Perhaps the Russia-based company wasn’t aware of the history of racial parodying on our side of the pond. But considering the outrage that ensued after its whitewashing filter, one would think FaceApp had learned that making an app to change people’s race will never, ever, ever, ever be OK. Almost every country in the world continues to grapple with the racist aftermath of hundreds of years of colonial history. There’s too much very real and very recent history of people trying to pass or change their race in order to survive or live a more privileged life.

To be fair, FaceApp isn’t the only photo filter social media app that’s toyed with race. Last year on April 20, the national holiday for marijuana enthusiasts in the U.S., Snapchat offered users a filter that made them look black with dreadlocks. It was obviously a nod to Bob Marley but it was nevertheless a blackface filter, and the company got significant blowback, too. Not that Snap learned its lesson. Later that year, in August, Snapchat released another alarming filter, an “anime” option that made people’s face look more yellow, their eyes look more narrow, and teeth bigger. And yet again, the company was chastised for making a racist filter.

The amazing thing is that this keeps happening—that these features make it to the market at all. Please, tech companies: Knock it off with the race-based face filters. There’s nothing cool about making someone look like a different race. Stick to flower halos, glasses, hats, and animal-ear filters. So many people who use the internet are plenty racist enough already. There’s no need to help.

          Facebook Has Stopped Saying “Fake News”        

Nine months after the U.S. presidential election brought the term “fake news” into wide use, Facebook is still in the early stages of finding ways to curb its spread. You’ll hear the company talk often these days about its efforts to combat misinformation on its platform, including a new feature that displays related articles from other publishers alongside controversial stories in your feed.

One thing you won’t hear from Facebook these days, however, is the term “fake news.” That phrase figured prominently in the company’s press releases when it first set out to tackle the problem late last year. Quietly, however, Facebook stopped using it months ago. In most instances, including its blog post announcing the latest update, it has replaced the term with “false news.”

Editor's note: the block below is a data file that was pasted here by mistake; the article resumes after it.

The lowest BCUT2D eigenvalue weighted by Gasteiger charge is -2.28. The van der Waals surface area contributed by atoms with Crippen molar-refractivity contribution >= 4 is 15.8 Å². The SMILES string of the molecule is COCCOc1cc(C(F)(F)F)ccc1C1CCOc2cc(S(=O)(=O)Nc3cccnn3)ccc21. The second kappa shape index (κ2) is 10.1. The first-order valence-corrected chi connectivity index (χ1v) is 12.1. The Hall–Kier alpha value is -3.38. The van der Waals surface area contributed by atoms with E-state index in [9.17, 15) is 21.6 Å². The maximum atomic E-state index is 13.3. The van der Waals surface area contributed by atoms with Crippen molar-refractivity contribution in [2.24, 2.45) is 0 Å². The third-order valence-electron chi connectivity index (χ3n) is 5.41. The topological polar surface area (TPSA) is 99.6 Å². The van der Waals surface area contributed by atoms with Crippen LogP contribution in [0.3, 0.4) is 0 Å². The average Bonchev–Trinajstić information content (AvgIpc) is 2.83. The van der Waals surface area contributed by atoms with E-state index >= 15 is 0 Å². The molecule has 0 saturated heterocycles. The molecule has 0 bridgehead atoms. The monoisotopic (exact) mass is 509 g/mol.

Why the change?

If you ask Facebook, the company will tell you vaguely that it finds the phrase “false news” to be more precise. A spokesperson sent me the following statement via email:

The term ‘fake news’ has taken on a life of its own. False news communicates more clearly what we’re describing: information that is designed to be confused with legitimate news, and is intentionally false.

This comes across as a careful way of pointing out the obvious, which is that the term “fake news” is politically loaded. It appears to have entered the popular lexicon in the 1990s as a synonym for news satire, its first rise tracking that of the the Onion. Last year, however, it took on fresh meaning as scammers and pranksters began to find that they could make money by fooling Facebook users with viral fictional articles related to Donald Trump and Hillary Clinton.

When a BuzzFeed News analysis found that the majority of fake news stories appeared to be pitched to a pro-Trump audience, the term’s days as a nonpartisan descriptor were numbered. First it became a popular liberal excuse for Trump’s win. Then Trump supporters, and eventually Trump himself, coopted it as a derogatory epithet for mainstream news sites whose political coverage they found to be flawed or biased. Calls to narrow the definition went unheeded. Ask someone what “fake news” means today, and depending on their political orientation, they may be more likely to mention CNN or the New York Times than the sort of hoax sites to which the term was previously applied.

All of which is to say that it makes sense for Facebook—and others—to cede the term to the right-wing trolls who have claimed it as their own.

As a replacement, however, “false news” leaves much to be desired. Facebook is using “false” as a synonym for “fake,” but their meanings aren’t identical. “Fake” implies an intent to deceive—to pass something off as other than it is. That’s why it seemed to make sense as a descriptor for fictional stories designed to deceive people by adopting the jargon and trappings of the professional news media.

“False” can sometimes carry that connotation, but its primary meaning is simply “untrue.” Thus, whereas “fake news” must be concocted, “false news” could describe any news that turns out to be inaccurate, intentionally or not. That renders the concept even less useful, because it could apply just as easily to factually mistaken “real news” stories as those fabricated by teens in Macedonia. If everyone were to adopt Facebook’s phrase, then, the confusion and controversy over what constitutes false news would only grow worse.